Julie’s became our social centre. We’ve made some good friends, some of whom we see mostly at Julie’s. There were quiz nights, Christmas, New Year’s and Halloween parties … We watched royal weddings and World Cup matches on “the telly”. The ladies never forgot a birthday and regularly supported various charities.

In fact, Julie’s became the unofficial site of the Santa Barbara Smile Club, which was originally organised by Lynda Fury, who was also a founding member of the 501 Club.

With Lynda’s leadership and Julie’s enthusiastic support and hard work, the pub became the base where people went to support local schoolchildren, the firefighters and the Macmillan Cancer Fund. Julie was always sure that records were properly kept and that all the effort was with proper registered charities.

The bad news is that, after six years, Julie and Martin have decided to close and move on with the next aspect of their lives together. While there’s promise that a new British-style pub will open in a few months, run by a mysterious fellow named Gary, it obviously will never be the same. Before the Julie era, the bar was known as Sezer’s and before that it was BJ’s and run by Barry the butcher, who also sold pies. Julie and Martin will still be in the neighbourhood and plan on renovating their villa in nearby Canal, but it’s still a time of mixed emotions.

As Lynda explained, “What I will miss the most is the friendliness and fun, with Julie and Martin always being there. We had lots of really good nights there and it gave us all a real sense of community.” Doug Fury, her husband and the pub’s quizmaster agreed. “It was very important to us to have a true British pub, where everybody could get together,” he said.

Quiz nights were always an adventure for my lovely wife and me, who were the very worst to be teamed up with since most of the questioned were “British-centric”. For example, once we were confronted with a page of 15 photos of famous English pantomime stars. Not only had we never seen or even heard of the comical theatrical shows, but we were looking at 15 faces of people we never knew existed. We were no help. However, we always got the American questions right, which were usually one or two per evening.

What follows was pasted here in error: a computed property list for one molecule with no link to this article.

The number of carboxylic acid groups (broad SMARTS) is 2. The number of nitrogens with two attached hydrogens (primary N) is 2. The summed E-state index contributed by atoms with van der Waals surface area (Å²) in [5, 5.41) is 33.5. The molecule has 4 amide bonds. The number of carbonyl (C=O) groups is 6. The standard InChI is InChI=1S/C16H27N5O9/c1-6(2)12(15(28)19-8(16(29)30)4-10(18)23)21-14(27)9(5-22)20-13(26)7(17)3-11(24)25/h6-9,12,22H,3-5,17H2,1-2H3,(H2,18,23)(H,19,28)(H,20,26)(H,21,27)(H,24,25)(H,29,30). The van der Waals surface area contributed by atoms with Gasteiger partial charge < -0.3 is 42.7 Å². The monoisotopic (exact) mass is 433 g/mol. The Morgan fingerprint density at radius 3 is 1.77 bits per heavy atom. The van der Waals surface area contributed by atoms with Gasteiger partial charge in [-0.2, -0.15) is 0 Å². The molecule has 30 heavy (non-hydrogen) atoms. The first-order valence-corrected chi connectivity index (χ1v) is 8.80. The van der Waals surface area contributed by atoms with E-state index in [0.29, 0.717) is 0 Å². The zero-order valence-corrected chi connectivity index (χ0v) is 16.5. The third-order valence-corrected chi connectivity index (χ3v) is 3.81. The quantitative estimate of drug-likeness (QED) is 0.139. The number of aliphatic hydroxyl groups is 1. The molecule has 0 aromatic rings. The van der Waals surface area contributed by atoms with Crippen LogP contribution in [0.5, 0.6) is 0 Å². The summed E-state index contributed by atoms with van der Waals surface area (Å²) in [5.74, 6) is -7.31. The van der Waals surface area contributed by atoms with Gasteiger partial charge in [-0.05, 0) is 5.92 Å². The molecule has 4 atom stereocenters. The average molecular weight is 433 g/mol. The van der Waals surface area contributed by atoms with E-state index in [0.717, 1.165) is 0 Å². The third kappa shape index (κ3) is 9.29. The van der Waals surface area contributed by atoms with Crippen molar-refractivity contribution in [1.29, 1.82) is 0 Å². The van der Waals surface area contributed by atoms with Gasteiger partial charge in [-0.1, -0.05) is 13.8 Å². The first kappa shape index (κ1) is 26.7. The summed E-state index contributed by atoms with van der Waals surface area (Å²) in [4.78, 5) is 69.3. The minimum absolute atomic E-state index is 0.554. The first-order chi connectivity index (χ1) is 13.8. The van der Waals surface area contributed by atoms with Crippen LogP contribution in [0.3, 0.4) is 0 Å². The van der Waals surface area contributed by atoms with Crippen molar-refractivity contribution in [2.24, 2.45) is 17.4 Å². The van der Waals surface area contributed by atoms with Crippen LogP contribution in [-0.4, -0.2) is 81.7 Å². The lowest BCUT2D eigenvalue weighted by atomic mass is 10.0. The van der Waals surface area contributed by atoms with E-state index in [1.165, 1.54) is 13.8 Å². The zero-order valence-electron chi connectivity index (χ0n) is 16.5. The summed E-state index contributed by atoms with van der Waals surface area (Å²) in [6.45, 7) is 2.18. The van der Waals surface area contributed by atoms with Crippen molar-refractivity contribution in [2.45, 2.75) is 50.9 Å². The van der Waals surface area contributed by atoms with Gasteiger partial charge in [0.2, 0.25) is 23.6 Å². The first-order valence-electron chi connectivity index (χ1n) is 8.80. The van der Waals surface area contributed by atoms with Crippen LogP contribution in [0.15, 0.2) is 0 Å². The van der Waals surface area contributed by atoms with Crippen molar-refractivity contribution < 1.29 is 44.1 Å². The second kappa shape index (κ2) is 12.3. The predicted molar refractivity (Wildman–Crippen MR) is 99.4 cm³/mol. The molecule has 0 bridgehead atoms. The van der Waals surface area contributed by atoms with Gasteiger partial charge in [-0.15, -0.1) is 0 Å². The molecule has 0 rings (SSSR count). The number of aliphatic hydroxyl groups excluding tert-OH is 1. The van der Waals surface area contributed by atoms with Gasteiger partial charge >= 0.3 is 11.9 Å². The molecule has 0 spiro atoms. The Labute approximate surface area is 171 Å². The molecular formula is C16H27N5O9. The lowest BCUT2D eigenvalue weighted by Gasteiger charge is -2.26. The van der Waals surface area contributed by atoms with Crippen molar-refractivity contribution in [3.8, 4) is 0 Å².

In reaction to the closing, “the other Dougie” Doug McAuslan, who also usually provided the music for most of the social events (especially a great Halloween set including “Monster Mash”) was philosophical. “Change is something we have to deal with, isn’t it,” he said. “And we’re very grateful for them running the bar, which was a real expat social centre, in such a positive manner. Julie did lots of good work for charity and we had a place where we could always just drop by. My wife Terri would often stop off for a cup of coffee while running errands in town.”

And so it goes. As Julie commented as she cleaned up the pub on November 4, the day after the farewell party, which lasted until 4am: “One door closes, and another door opens. I’m looking forward to being part of the party without working.”

Martin agreed. “It’s a strange day of mixed emotions, but I believe it was time to move on.”

I know ol’Pat will miss the ambience that could only be found in a unique little pub called Julie’s. Now that they’re retired, Julie and Martin are invited over to dinner at our place next week, when we’ll serve them food and drink instead of vice versa.

By Pat, the expat

For the previous 10 years, Pat lived in Panama which used to be rated above Portugal as a top retirement destination (but not any more), where he wrote a column for a tourist publication.